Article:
A total of three pairs research-grade corneoscleral tissues from cadaver human donors considered unsuitable for transplantation were obtained from Lions Eye Institute for Transplant and Research (Tampa, FL, USA). These research corneas, from donors between 24 to 33 years, were preserved and transported in Optisol-GS at 4°C and processed between 7 to 12 days from preservation (Table 1). Primary CECs were isolated using a modified two-step, peel-and-digest method. After three 15-minute washes in a PBS buffered antibiotic/antimycotic solution, the DM together with the corneal endothelial cells, anterior to Schwalbe’s line, within a 9.0 mm diameter, was carefully peeled off from the stroma under a dissecting stereomicroscope. Paired DM-endothelial layer obtained were pooled and treated with collagenase (2 mg/mL; Roche, Mannheim, Germany) for at least 2 hours. The resultant CEC clusters were further dissociated into smaller clumps using TrypLE Express (TE; Invitrogen, Carlsbad, CA, USA) for approximately 5 minutes. Isolated CECs were cultured on FnC mixture (United States Biologicals, Swampscott, MA, USA) coated culture plates, in F99 medium (a 1 : 1 mixture of Ham’s F12 (Invitrogen) and M199 (Invitrogen) media), supplemented with 5% fetal bovine serum (Invitrogen), 20 μg/mL ascorbic acid (Sigma, St. Louis, MO, USA), 1x insulin-transferrin-selenium (Invitrogen), 1x antibiotic/antimycotic (Invitrogen), and 10 ng/mL of basic fibroblast growth factor (bFGF, R&D Systems, Minneapolis, MN, USA). After the primary cultures of CECs reached confluency at P0, as well as in subsequent passages, cells were dissociated using TE and subcultured on FnC-coated culture wares at a plating density of ~7,500 cells/cm2. For this study, CECs were utilized at the third passage. All incubation and cell culture were carried out in a humidified incubator (Binder, Bohemia, NY, USA) at 37°C containing 5% CO2.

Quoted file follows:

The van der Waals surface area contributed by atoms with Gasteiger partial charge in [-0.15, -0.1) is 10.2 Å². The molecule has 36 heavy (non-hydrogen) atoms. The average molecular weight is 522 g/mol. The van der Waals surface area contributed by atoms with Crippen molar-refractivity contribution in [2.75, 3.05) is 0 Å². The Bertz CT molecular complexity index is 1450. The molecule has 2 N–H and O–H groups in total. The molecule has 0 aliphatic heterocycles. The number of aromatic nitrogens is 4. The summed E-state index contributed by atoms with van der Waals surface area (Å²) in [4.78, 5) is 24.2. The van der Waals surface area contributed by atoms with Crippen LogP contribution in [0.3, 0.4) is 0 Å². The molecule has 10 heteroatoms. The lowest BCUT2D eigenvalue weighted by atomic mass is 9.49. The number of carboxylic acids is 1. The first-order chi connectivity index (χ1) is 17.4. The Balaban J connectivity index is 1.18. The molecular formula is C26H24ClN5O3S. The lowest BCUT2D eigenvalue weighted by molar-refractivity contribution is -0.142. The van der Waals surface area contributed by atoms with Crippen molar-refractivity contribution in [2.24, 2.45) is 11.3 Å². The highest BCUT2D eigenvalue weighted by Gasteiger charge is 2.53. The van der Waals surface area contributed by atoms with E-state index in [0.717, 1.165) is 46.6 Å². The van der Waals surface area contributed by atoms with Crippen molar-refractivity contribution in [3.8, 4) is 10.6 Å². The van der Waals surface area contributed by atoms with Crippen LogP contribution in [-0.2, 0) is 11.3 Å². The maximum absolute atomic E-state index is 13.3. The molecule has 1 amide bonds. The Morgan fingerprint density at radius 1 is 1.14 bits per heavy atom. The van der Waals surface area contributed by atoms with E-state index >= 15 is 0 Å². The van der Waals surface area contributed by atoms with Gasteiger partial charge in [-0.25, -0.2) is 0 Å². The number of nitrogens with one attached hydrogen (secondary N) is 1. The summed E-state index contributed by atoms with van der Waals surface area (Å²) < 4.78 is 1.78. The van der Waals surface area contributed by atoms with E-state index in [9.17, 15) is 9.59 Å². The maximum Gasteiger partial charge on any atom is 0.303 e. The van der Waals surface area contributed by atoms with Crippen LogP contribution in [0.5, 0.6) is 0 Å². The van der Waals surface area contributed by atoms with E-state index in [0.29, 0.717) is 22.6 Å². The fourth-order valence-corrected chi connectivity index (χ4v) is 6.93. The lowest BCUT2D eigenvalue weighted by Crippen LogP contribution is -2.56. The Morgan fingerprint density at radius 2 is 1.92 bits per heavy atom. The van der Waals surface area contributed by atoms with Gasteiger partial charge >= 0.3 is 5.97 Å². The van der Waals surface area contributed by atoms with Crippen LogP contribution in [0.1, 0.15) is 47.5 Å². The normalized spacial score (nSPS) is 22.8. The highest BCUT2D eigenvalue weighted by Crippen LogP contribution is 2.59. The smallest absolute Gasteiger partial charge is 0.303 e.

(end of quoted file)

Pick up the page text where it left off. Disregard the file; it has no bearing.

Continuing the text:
2.2. Isolation and Growth of Human Corneal Stromal Fibroblast
After the DM-endothelial layer has been peeled from the stroma, an 8.5 mm stroma button was obtained by trephination. The corneal epithelial layer was carefully scraped off using a scalpel blade. Stroma buttons () were washed twice in a PBS-buffered antibiotic/antimycotic solution and enzymatically digested in collagenase overnight. The following day, stromal keratocytes released from within the stroma button were briefly washed twice with PBS, seeded onto cell culture flask coated with FNC coating mixture, and cultured in F99 medium. The exposure to a serum-supplemented medium transformed the corneal stromal keratocytes into CSFs. Culture medium was refreshed every two days, and confluent fibroblast cultures were passaged using TrypLE Express in a 1 : 5 split ratio. For this study, CSFs were utilized at the eighth passage.
2.3. Labeling Corneal Stromal Fibroblast with CMFDA CellTracker Green
In order to assess the efficacy of the cell separation, cultured CSFs () were prelabeled with CellTracker Green, 5-chloromethylfluorescein diacetate (CMFDA; Invitrogen) as described . Briefly, CSFs were incubated in a serum-free medium containing 5 μM of CMFDA dye for 30 minutes at 37°C. Subsequently, the CMFDA dye containing medium was replaced with fresh serum-free medium for another 30 minutes at 37°C to allow the cellular metabolites of CMFDA to be removed, which transforms the colorless and nonfluorescent CMFDA into a brightly fluorescent green product.
2.4. Magnetic Cell Separation and Determination of MACS Efficacy